Senate Committee on Public Safety Approves Calderon Bill Ensuring Effectiveness of CDCR Rehabilitation Programs

Tuesday, July 9, 2019

SACRAMENTO – Assembly Bill 1688, a measure authored by Assembly Majority Leader Ian Calderon and Assemblymember Reginald Jones-Sawyer, Sr., which would ensure that the California Department of Corrections and Rehabilitation programs reduce recidivism, was approved by the Senate Public Safety Committee today.

“It’s critical that we evaluate the effectiveness of rehabilitation programs to ensure that our rehabilitation programs in state prisons do indeed promote reductions in recidivism,” stated Majority Leader Calderon. “AB 1688 will take necessary steps to ensure that public funds are being properly utilized, and the state is fulfilling the rehabilitative component of the correctional experience.”

In April of last year, the Joint Legislative Audit Committee approved an audit request to evaluate the effectiveness of the In-Prison Rehabilitative Programs of the California Department of Corrections and Rehabilitation (CDCR).  This request stemmed from a Legislative Analyst Office (LAO) report from December of 2017 on “Improving In-Prison Rehabilitation Program,” which found several shortcomings.  The LAO’s report concluded that “CDCR has a flawed approach for measuring program performance, which makes it difficult to determine whether existing program resources are being used effectively.”

The resulting Audit’s findings were troubling.  The Audit’s analysis of inmates released from prison in fiscal year 2015-16 found that inmates who completed their recommended CBT rehabilitation programs recidivated at about the same rate as inmates who were not assigned to those rehabilitation programs. The audit points to a number of factors, from out-of-date assessment tools to not ensuring that program vendors are utilizing evidence based curriculum.  In fact, the Audit reviewed contracts for vendors that provided CBT classes at 10 of CDCR's 36 prisons and found that nearly 20% of their respective curricula were not evidence based.

Perhaps most alarming of the Audit’s findings was that CDCR has failed to meet any of the rehabilitative needs for 62% of the inmates released in fiscal year 2017-18 who had been assessed as at risk of recidivating.  The Audit attributes this lack of treatment to staffing and facilities issues, which have resulted in low inmate enrollment rates when compared to the programs’ budgeted capacity at the three prisons the Audit reviewed.  The Audit additionally found that CDCR has neither developed any performance measures for its rehabilitation programs, such as a target reduction in recidivism, nor has it assessed program cost‑effectiveness. The Audit concludes with several recommendations for CDCR and the Legislature, which AB 1688 endeavors to pursue.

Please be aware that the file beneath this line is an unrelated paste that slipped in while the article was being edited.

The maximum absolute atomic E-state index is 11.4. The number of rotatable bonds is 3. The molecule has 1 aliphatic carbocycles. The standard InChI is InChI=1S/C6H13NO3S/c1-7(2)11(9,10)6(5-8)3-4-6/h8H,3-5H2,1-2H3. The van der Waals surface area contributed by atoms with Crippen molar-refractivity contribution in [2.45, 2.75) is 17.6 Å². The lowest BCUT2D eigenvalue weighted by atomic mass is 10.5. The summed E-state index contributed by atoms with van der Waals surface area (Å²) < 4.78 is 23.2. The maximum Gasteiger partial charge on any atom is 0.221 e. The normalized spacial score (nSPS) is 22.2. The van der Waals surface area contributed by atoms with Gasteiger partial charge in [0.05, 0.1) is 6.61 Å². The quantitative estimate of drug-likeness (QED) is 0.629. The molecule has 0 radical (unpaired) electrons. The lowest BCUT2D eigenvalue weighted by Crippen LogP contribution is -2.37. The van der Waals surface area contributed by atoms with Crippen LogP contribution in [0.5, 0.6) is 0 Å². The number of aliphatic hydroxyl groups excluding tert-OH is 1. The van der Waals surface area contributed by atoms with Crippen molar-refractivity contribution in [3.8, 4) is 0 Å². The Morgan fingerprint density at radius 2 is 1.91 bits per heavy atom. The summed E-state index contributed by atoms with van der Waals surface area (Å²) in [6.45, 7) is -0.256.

“In conversations I have had with current and former inmates, it has been made clear how impactful evidence-based therapy is in helping them unpack trauma that has never been treated,” said Assemblymember Jones-Sawyer, Sr. “However, we must stop throwing taxpayer money at problems, without demanding demonstrative results. It is time we ensure that incarcerated individuals are able to successfully reenter society with the skills and training needed to lead productive lives.”

In order to ensure that CDCR's rehabilitation programs reduce recidivism, AB 1688 will require CDCR to do the following:

  • Establish performance targets, including ones for reducing recidivism and determining the programs' cost effectiveness.
  • Partner with external researchers to evaluate the effectiveness of its rehabilitation programs and implement a comprehensive plan to develop and implement a corrective action plan.
  • Report to the Legislature on CDCR's implementation of the State Auditor's recommendations.
  • Issue an interim report by July 1, 2022 and a final report by July 1, 2024 that shows the percentage reduction in recidivism that can be attributed to the rehabilitation programs.